A contact-tracing smartphone app has been launched to allow the local authorities to quickly track people who have been exposed to confirmed coronavirus cases.
Dubbed TraceTogether, the app is able to identify people who have been in close proximity - within 2m for at least 30 minutes - to coronavirus patients using wireless Bluetooth technology, said its developers, the Government Technology Agency (GovTech) and the Ministry of Health (MOH), on Friday (March 20).
"This is especially useful in cases where the infected persons do not know everyone whom they had been in close proximity with for an extended duration," said its developers.
While the use of the app is not compulsory, those who use it have to turn on the Bluetooth settings in their phones for tracing to be done. They also need to enable push notifications and location permissions in the app, which is available on the Apple App Store or the Google Play store.
Should one of these users be infected, MOH will be able to quickly find out which other users they have been in close contact with, allowing for easier identification of potential cases and helping to curb the spread of the coronavirus here.
On its website, TraceTogether's developers said the app is meant to complement current contact-tracing methods and allow for the identification of people who were in close proximity with an infected person more efficiently. There is currently no target for the number of users for the app.
In a release on Friday, the Smart Nation and Digital Government Office (SNDGO) said users have to give explicit consent to participate in TraceTogether, and for their mobile number and data to be used for contact tracing.
"When requested by MOH, users can send their TraceTogether logs to facilitate the contact tracing process. Up to that point, the authorities, including MOH and GovTech, have no knowledge of the user's TraceTogether data," said SNDGO.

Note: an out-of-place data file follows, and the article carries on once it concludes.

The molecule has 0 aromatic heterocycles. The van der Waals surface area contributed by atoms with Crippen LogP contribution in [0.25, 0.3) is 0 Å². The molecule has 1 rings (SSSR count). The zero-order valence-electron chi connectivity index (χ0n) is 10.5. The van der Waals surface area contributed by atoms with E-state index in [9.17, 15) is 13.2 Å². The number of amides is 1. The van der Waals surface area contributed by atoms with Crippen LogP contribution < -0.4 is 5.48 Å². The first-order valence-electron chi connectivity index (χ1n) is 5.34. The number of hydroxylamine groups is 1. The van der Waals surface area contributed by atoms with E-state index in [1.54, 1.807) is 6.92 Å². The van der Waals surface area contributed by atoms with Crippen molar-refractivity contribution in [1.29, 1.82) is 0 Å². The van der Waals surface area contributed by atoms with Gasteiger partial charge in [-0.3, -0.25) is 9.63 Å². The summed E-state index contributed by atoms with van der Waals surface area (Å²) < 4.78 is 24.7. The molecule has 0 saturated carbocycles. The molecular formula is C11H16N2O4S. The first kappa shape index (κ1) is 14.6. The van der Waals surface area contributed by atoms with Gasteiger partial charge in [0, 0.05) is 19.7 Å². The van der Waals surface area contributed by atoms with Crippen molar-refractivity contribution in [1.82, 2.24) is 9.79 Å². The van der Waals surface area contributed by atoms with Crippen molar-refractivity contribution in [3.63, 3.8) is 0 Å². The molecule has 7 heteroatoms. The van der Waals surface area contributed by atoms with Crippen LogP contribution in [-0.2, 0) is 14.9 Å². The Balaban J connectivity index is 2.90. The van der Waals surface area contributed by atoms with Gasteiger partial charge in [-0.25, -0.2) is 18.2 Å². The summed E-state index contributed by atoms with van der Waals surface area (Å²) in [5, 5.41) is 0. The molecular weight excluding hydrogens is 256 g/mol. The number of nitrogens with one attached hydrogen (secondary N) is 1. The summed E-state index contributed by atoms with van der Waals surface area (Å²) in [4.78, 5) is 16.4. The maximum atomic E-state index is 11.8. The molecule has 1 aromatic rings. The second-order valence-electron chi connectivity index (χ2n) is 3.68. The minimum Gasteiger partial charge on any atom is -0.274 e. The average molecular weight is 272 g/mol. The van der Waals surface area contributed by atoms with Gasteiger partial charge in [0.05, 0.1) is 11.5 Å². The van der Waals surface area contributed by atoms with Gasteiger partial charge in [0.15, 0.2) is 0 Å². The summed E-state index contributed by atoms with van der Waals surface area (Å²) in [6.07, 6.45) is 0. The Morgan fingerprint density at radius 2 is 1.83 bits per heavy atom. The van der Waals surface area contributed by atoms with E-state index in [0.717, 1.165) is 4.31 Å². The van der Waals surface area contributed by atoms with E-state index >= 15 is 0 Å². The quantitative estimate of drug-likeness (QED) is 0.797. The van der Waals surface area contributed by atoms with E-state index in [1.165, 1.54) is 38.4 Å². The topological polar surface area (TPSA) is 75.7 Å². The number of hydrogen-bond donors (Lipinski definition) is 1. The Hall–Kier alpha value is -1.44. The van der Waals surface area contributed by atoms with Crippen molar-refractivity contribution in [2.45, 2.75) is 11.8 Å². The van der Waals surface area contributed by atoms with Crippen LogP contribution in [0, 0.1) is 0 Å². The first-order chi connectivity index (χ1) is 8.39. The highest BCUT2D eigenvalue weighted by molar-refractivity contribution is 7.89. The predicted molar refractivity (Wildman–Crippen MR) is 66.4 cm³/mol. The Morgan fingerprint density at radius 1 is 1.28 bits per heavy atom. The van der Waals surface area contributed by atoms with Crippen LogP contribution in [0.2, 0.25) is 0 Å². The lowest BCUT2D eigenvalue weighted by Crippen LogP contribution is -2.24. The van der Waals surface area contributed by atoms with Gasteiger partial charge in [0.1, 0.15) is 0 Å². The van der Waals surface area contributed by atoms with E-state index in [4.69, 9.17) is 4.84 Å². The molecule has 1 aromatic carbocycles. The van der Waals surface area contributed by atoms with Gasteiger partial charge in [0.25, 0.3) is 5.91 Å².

Official contact tracers will provide a code that users can match with a corresponding verification code on their app. Once authenticated, users will be given a PIN that allows submission of logs when entered.
Official contact tracers will also not ask for any personal financial details or request for the transfer of money over the phone.
When contacted by contact tracers, that is the point that users will be asked to share their data logs. If they refuse, they may be prosecuted under the Infectious Diseases Act.
On its website, TraceTogether developers said that keeping the app running all the time will not drain a phone's battery significantly.
The only data that is collected by the Government through this app is the user's mobile number, which is kept so that MOH can contact users quickly if they were in close proximity with an infected case.
The app also does not collect or use users' location data, but only records who they might have been close to.
Similar apps have been said to be successful in helping to turn the tide against the coronavirus in some countries.
In highly-connected South Korea, for instance, people know quickly when a new coronavirus case is found in their neighbourhood through a government alert sent to their mobile phones. This alert includes details such as the new patient's age, gender and travel history.
The World Health Organisation and experts said that the country's extensive tracing, testing and isolation measures have helped to significantly reduce the virus's spread.
Over the past two weeks, the number of new cases being reported daily has dropped dramatically, from a peak of 909 cases announced on Feb 29 to 74 on March 16.
This article was first published in The Straits Times. Permission required for reproduction.
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